Named Person guide publicises highly intrusive role

A guide to the Scottish Government’s controversial Named Person plans shows that the named person “is intended to take a highly intrusive role”, a campaign group has said.

NO2NP made the remarks ahead of an event for the Getting It Right For Every Child (GIRFEC) initiative.

Attendees of the event received a leaflet called ‘An Easy Read guide to getting it right for every child’, which lists examples of things that the named person will check up on.

Highly intrusive role

A spokesman for NO2NP said: “This leaflet confirms that the Named Person is intended to take a highly intrusive role in ordinary family life.

“It’s effectively an admission that critics of the scheme have been right all along.”

The long list of things which the named person, as well as teachers, doctors and social workers, will check includes that:

  • “Your child gets a say in things like how their room is decorated and what to watch on TV”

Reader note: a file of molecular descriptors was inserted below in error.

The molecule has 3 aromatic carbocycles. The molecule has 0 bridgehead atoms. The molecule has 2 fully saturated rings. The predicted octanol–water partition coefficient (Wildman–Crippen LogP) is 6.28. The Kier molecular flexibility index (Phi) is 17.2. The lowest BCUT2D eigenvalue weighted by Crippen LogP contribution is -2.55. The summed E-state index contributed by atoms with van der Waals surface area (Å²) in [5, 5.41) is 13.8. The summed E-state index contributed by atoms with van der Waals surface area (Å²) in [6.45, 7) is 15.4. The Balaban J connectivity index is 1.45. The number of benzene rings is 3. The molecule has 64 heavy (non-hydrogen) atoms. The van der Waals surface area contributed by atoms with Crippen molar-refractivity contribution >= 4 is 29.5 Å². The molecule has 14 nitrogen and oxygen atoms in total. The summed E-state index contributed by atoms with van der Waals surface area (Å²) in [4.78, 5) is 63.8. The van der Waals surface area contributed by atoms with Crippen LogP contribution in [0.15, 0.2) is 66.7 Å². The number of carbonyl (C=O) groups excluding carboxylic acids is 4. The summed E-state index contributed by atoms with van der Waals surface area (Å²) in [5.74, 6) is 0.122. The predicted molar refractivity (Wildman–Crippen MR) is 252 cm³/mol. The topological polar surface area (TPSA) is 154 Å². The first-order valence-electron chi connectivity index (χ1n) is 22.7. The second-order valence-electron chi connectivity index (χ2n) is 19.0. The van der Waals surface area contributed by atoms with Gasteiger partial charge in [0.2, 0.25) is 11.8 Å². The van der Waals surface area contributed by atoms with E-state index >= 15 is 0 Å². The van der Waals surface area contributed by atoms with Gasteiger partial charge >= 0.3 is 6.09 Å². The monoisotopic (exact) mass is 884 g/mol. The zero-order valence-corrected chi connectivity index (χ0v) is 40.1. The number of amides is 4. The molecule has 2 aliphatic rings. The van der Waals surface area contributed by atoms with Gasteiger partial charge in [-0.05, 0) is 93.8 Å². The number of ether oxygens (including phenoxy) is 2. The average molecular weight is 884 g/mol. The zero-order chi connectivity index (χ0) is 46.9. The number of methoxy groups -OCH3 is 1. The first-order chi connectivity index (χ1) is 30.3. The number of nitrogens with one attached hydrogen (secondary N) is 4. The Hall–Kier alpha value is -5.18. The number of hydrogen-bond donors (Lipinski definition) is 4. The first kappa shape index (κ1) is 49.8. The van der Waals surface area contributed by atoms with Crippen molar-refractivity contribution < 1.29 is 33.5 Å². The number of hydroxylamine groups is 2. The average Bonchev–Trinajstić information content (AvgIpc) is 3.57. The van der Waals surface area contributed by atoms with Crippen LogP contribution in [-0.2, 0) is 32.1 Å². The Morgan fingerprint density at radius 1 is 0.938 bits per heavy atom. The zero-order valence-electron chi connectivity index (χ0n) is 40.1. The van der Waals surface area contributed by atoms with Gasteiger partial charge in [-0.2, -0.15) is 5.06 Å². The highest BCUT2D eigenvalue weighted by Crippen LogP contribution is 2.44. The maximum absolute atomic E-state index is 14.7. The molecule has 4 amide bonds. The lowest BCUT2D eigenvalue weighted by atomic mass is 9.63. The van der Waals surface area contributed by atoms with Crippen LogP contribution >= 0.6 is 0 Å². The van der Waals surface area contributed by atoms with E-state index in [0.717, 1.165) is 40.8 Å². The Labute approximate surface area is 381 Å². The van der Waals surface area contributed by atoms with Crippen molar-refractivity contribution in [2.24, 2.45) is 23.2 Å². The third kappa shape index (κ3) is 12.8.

• “You trust your child to do the right thing”
  • “Your child does activities they like to do”
  • “Your child can be part of a group like Scouts, Brownies or a football group if they want to”.
  • Right all along

    The NO2NP spokesman added: “It is exactly the kind of invasive behaviour we’ve been warning about.”

    He said it was “outrageous” for a named person to adjudicate “on the family’s decisions about décor and who holds the TV remote control”.

    “In the past the Scottish Government and their officials have attempted to dismiss opponents of this scheme for exaggerating its impact. Clearly, we were right all along”.

    State monitoring

    He went on to warn that parents are facing “a level of state monitoring of the minutiae of parenting that is unprecedented in our history”.

    He concluded: “This is not about protecting vulnerable children. It is not about helping families who want help. It is about policing parenting according to a state ‘happiness’ index.”

    Earlier this month a lawyer representing the Scottish Government conceded that there is no opt out to the controversial Named Person scheme.


    This came during a judicial review against the plans, brought by The Christian Institute, CARE, Tymes (The Young ME Sufferers) Trust, Family Education Trust and concerned parents.

    The judges considering the appeal, Lord Carloway, Lord Malcolm and Lord Bracadale, have retired to consider their verdict. A decision is not expected for several weeks.

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